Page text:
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December 04, 2009

Nets naming-rights deal cut in half

Remember that record-breaking $20 million a year naming-rights deal that Barclays Bank signed for the New Jersey Nets' new Brooklyn arena almost three years ago? Turns out the real number is only a little over $10 million. The New York Observer's Eliot Brown, who pored over the 772-page arena financing document released last week by Goldman Sachs, reports:

According to documents related to the arena's financing that were released Thursday, Barclays will pay $10 million a year to the arena's owner for the 20-year deal. Looking solely at this, it would seem to make it a half-off discount, but there are a number of other untold fees paid directly to the Nets as part of the naming rights, according to the documents. Forest City Ratner declined to provide those numbers, and a spokesman for Barclays declined to comment. ...
Whatever the fees paid directly to the team, it's hard to think that they're twice $10 million a year. After all, a consultant's study attached to the documents refers repeatedly to the transaction as a $200 million naming rights deal, and uses that number as a basis of comparison for other naming rights deals.
If there was indeed a revision, it came either at the end of 2008 or earlier this year. The original 2007 contract expired at the end of 2008, but was extended after Barclays and Mr. Ratner's firm, Forest City Ratner, renegotiated. At that time, new terms were not released, though Barclays released a statement saying it was "unwavering in its commitment" to the project. The financial documents released now say the deal was again amended in August 2009.

This only makes the Brooklyn arena deal look worse for developer and Nets owner Bruce Ratner, who's already had to agree to sell off a large share of the team and arena to raise capital, and is looking at possibly $60 million a year in bond payments, plus up-front cash costs.

The Goldman Sachs documents (downloadable here after an annoying registration requirement also reveal that using the arena for hockey is still on the table, notwithstanding that the latest arena design would be too small for the NHL: "The New York Islanders could potentially become a tenant of the proposed arena as well... If built as planned, the arena would need to be retrofitted to accommodate the ice-making abilities the NHL requires for its franchises." In other words, more money to add to the arena's already $1.1 billion price tag.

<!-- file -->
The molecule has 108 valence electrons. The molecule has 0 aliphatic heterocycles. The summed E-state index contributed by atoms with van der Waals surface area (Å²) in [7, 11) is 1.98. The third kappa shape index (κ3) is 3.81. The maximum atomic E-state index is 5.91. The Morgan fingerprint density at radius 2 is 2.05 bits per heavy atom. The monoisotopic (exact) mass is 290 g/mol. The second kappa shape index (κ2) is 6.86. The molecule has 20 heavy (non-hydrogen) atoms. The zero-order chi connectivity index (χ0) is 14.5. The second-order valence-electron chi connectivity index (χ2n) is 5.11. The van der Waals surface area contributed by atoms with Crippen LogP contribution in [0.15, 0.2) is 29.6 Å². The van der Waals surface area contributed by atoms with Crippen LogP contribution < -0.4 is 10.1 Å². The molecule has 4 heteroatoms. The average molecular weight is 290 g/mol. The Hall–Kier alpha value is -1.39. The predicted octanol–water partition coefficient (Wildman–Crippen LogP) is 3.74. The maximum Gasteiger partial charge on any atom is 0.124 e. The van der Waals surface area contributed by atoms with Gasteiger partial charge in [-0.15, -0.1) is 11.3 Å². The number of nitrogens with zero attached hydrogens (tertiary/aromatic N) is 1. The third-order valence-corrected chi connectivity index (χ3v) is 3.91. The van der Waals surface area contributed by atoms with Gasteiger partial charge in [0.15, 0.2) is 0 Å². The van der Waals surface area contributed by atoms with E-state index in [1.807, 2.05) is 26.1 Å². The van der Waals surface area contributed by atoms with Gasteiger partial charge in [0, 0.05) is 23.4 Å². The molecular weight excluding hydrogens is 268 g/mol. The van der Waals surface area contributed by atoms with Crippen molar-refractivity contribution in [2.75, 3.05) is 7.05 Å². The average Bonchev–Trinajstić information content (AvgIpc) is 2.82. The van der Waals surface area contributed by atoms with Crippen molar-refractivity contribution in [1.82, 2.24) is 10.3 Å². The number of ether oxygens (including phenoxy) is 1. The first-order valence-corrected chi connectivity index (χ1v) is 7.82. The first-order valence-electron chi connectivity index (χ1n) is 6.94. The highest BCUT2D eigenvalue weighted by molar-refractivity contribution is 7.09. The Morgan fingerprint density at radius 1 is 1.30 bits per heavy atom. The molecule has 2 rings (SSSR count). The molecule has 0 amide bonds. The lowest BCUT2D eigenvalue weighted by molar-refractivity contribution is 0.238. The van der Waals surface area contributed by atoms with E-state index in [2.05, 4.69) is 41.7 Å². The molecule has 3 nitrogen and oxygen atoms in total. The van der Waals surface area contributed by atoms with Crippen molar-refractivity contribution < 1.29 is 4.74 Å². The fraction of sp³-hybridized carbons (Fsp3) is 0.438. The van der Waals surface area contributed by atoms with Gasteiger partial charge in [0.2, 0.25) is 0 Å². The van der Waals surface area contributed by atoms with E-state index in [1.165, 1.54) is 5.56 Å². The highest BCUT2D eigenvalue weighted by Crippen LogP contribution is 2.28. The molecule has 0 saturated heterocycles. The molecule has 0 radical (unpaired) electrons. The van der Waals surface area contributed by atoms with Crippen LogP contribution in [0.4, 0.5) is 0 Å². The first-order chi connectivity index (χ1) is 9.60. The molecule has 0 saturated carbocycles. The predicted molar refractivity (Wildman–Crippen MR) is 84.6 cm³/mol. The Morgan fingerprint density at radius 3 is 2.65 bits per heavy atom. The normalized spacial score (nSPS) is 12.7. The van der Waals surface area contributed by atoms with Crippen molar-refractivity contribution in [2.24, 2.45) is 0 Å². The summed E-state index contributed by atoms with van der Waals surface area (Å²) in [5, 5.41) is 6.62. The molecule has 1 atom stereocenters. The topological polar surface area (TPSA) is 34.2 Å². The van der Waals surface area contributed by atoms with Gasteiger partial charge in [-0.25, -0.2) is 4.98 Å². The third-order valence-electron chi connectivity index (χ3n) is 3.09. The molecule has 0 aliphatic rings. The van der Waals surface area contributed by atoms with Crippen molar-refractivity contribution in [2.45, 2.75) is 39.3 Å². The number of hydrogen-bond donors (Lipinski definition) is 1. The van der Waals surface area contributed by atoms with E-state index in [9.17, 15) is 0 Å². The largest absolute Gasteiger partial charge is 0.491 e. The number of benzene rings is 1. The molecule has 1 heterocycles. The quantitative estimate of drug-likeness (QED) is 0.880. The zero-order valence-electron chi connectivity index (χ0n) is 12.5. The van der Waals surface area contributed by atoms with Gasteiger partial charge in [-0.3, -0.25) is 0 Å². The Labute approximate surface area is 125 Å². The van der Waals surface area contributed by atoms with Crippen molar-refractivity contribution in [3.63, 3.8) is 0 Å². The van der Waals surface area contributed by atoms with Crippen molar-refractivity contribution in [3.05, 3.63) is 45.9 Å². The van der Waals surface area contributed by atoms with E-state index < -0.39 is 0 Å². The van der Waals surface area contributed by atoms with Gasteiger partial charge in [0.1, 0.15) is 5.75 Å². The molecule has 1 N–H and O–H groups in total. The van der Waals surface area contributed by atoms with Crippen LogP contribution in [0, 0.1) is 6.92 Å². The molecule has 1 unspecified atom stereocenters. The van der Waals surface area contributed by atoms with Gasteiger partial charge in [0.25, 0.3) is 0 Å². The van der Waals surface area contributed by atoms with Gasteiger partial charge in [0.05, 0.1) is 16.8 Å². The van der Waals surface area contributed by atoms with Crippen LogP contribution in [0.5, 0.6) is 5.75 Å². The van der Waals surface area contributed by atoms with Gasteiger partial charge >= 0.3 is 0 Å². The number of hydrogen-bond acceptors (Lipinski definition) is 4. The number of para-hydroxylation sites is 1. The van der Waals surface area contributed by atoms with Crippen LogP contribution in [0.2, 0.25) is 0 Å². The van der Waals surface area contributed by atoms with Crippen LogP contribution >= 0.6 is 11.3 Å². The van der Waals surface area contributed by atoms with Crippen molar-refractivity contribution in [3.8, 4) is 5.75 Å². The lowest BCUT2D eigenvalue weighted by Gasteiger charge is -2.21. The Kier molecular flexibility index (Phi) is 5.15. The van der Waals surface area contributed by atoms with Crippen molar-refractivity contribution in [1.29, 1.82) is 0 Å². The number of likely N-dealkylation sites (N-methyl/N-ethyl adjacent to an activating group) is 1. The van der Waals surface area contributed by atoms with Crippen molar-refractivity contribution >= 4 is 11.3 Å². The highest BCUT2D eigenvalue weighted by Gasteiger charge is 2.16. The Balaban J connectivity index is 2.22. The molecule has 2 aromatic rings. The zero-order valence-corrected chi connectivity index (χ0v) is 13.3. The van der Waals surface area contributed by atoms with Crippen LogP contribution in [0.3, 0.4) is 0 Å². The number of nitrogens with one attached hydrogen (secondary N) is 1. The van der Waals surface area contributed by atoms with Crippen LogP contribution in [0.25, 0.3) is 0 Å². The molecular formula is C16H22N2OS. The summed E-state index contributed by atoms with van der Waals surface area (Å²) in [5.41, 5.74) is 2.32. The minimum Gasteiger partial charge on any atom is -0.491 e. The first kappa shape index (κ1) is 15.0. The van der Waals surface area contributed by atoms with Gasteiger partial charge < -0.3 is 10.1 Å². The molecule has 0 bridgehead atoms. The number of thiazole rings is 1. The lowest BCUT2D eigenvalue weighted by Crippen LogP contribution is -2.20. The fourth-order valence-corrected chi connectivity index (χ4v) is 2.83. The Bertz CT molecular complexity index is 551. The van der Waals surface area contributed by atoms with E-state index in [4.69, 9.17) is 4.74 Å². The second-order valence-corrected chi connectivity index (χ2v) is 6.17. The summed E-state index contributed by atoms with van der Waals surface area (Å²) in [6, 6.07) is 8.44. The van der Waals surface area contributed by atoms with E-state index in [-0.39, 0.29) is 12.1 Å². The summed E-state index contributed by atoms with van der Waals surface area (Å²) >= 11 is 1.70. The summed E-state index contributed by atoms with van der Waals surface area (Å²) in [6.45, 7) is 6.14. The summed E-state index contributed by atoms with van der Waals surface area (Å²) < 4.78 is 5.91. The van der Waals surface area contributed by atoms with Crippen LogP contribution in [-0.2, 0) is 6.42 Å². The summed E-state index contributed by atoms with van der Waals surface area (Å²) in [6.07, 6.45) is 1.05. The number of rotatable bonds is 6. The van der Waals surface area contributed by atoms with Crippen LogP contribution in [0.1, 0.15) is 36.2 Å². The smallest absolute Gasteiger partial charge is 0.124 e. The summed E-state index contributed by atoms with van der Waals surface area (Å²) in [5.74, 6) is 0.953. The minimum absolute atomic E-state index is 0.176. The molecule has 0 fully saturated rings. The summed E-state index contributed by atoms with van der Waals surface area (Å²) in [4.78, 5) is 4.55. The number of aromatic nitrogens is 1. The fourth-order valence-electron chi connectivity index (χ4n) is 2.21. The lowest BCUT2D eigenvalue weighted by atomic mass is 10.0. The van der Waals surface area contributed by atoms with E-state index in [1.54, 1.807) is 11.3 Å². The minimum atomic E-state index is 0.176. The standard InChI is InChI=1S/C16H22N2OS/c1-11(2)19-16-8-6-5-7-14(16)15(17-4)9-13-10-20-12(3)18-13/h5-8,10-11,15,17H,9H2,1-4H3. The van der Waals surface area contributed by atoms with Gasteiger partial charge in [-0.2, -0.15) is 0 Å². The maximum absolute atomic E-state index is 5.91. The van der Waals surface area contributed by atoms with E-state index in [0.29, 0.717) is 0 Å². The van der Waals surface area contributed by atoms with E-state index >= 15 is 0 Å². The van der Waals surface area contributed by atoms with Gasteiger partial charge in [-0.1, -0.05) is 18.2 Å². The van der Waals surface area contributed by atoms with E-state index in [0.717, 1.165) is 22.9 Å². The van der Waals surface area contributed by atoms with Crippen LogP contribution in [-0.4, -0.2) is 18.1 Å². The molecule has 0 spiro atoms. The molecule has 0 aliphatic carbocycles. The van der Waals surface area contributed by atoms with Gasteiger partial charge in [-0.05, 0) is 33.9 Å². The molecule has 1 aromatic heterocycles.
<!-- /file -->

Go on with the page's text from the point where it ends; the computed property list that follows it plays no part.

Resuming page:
Meanwhile, Ratner got more bad news yesterday, albeit in an oblique form: A New York state court yesterday ruled that the state can't use eminent domain to take property for an expansion of Columbia University, stating the declaration that the land was blighted was unconstitutional because the state had "failed to adopt, retain or promulgate any regulation or written standard for the finding of blight." While it's unlikely this will be enough to overturn last month's eminent domain approval for Atlantic Yards, it certainly casts some uncertainty on the project right when Ratner and friends are trying to obtain bond insurance, set interest rates, and sell bonds, all processes that shudder at uncertainty. You know that's what Matthew Brinkerhoff, lawyer for the Atlantic Yards opponents, was thinking when he declared yesterday, "If I was involved in the bond sale, I would be looking at this decision and it would concern me, in a way that is very unexpected." Was that the sound of a few extra basis points I just heard?

COMMENTS

I suppose "I can't define blight, but I know it when I see it" doesn't pass constitutional muster?

Posted by David Dyte on December 4, 2009 10:24 AM

And if THE RAT thinks he might be able to make up those extra basis points by raising ticket prices, as a long time Nets' season ticket holder, I can unequivocably say: "Fuggedaboutit'.

Posted by Alan Leader on December 5, 2009 02:25 PM

I am 100% sure that Rat 'n' Prokhy will charge the same price for tickets regardless of what the basis points are: whatever the market will bear.

Whether you consider this a good thing or a bad thing for Nets fans is up to you.

Posted by Neil on December 5, 2009 05:00 PM

It will be built enough already neil. The islanders and nets will be partners. Two of my favorite teams will be in brooklyn.

Posted by Dan on December 5, 2009 05:58 PM

Hey...anything that gets those spoiled brat millionaire bastards less money cannot possibly be bad. And of course, that's just the ballplayers; Rat Guy and his Russian mafia buddy will surely get less too. Boo hoo.

Posted by Marty on December 6, 2009 02:19 PM

Dan, the plans for the new arena indicate that the floor space will not be large enough to put a NHL-sized rink. If not KC. the Islanders will be stuck in Nassau.

Posted by LeftWingCracker on December 7, 2009 03:56 PM

It's interesting that Ratner has to make all these concessions in ownership in order to build the arena. It just confirms what I thought all along - he was never interested in owning an NBA franchise, and was always about getting a sweet deal to develop and own prime real estate in downtown Brooklyn. It seems like he will get his way. As someone who used to live on the corner of Pacific and Vanderbilt (right across the street from the Atlantic Yards) I can say this will be terrible for the borough. It will squash Flatbush and downtown while driving out local tenants and businesses. Everything that made Brooklyn so great will soon be gone. The Manhattanization of Brooklyn has begun.

Posted by Ian on December 7, 2009 11:51 PM

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